It's no surprise that many of the jokes at this year's White House Correspondents' Dinner focused on the ongoing presidential election. After all, with wild campaigns like that of Donald Trump and much-anticipated candidates like Hillary Clinton, there seems to have been more than a fair share of attention paid to the election so far, and the annual event is a roast of current events and politics at its finest. As the one candidate actually in the room, Vermont Sen. Bernie Sanders was joked about tirelessly at WHCD by President Obama and host Larry Wilmore.
The jokes about Sanders started to roll in before the main event even started, when Sanders showed up in a suit, rather than a tux. Also, many people took to Twitter to point out the irony in Sanders' attendance. His platform focuses primarily on opposing bureaucratic and establishment politics, as well as the close relationship between the rich and the government — yet the WHCD brings together political leaders, the media, and Hollywood's biggest stars in an event that costs $300 per ticket to attend. That irony was not lost on social media.
Still, shouldn't Sanders get points for being the only candidate in the audience? If he did, those points probably didn't come from Obama or Wilmore.
Although Sanders' rival Clinton was previously secretary of state under Obama, the president hasn't publicly endorsed either Democratic candidate in the current election. On Saturday, he hit both Sanders and Clinton with jokes — although he did hint that his successor would be a woman. To Sanders, Obama joked about his campaign's finances and his socialist ideas. For instance, Obama complimented Sanders by saying he looked like "a million bucks," but then he put it in terms that Sanders would be able to relate better to:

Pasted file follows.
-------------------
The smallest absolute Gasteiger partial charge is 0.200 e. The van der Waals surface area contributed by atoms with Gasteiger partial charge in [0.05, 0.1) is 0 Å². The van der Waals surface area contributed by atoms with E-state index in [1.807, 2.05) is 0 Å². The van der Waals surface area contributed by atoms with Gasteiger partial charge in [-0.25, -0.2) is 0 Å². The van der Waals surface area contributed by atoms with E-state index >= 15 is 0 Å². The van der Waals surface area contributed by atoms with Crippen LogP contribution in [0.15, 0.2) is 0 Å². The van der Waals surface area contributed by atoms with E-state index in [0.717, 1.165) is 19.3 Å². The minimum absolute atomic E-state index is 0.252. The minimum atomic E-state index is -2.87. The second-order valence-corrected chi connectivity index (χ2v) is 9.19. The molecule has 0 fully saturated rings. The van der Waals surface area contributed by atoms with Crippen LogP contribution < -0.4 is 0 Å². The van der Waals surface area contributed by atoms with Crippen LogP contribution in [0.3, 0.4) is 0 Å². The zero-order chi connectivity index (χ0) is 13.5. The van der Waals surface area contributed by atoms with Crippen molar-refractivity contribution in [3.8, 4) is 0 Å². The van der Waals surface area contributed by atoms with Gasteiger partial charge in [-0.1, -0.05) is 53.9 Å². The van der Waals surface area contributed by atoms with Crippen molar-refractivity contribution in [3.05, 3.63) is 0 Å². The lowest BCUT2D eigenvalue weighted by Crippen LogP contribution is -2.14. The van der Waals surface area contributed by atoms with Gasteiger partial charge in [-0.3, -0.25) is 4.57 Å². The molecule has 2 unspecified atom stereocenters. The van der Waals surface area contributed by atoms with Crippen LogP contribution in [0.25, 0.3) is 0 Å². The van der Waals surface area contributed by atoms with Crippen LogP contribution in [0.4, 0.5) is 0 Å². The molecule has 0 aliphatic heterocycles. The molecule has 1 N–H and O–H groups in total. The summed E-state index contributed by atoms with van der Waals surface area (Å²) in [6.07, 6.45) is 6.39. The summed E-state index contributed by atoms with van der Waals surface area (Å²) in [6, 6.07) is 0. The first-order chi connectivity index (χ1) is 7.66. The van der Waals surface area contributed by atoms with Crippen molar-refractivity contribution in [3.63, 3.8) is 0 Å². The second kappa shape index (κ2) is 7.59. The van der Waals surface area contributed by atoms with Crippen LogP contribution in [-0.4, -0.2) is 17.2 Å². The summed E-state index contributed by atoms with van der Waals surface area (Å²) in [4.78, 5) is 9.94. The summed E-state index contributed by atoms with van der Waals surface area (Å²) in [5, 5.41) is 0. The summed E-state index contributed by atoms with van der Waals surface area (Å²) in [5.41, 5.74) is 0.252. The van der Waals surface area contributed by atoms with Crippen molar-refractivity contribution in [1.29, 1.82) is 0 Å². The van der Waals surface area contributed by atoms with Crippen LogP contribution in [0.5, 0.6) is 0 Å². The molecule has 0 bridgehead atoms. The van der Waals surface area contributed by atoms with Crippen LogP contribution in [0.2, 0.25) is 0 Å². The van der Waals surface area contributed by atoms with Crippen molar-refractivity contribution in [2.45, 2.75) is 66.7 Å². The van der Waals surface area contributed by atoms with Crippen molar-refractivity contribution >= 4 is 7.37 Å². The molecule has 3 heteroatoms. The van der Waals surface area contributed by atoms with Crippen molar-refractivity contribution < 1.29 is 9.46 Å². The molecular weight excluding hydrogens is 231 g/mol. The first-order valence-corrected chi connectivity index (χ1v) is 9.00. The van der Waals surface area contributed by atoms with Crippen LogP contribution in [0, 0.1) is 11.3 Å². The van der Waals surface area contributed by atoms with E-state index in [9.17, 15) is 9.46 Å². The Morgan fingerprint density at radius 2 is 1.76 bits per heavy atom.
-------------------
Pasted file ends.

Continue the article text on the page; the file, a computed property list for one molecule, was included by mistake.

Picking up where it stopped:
As a self-proclaimed Democratic socialist, Sanders has a more liberal economic platform than perhaps any other mainstream candidate in recent history. As such, his ideas have sometimes been compared to communism (even though such a comparison is mostly inaccurate). At the WHCD, Obama played on that comparison, calling Sanders his "comrade," a term often associated with the communist Soviet Union.
Wilmore, host of Comedy Central's The Nightly Show, also had a lot to say about Sanders. Wilmore poked fun at Sanders' age, saying that the candidate usually attends the "early bird" WHCD, as well as his policies.
The jokes weren't all bad news for fans of the Bern. For one thing, Sanders' experience was probably a cakewalk compared to that of the Republican Party, which was verbally torn apart by Obama and Wilmore. For another, Obama called Sanders a "bright new face" in the Democratic Party.
Comments like that made it hard to tell which side the president is really on with respect to the Democratic nomination process. It seems hard to imagine that Obama wouldn't side with Clinton, but then again, Clinton didn't show up for Obama's last WHCD as a president, the WHCD where he went out with a hard-earned mic drop. Either way, Sanders got plenty of free publicity on Saturday night, although his $300 ticket must have cost somebody more than 11 donations of $27 each.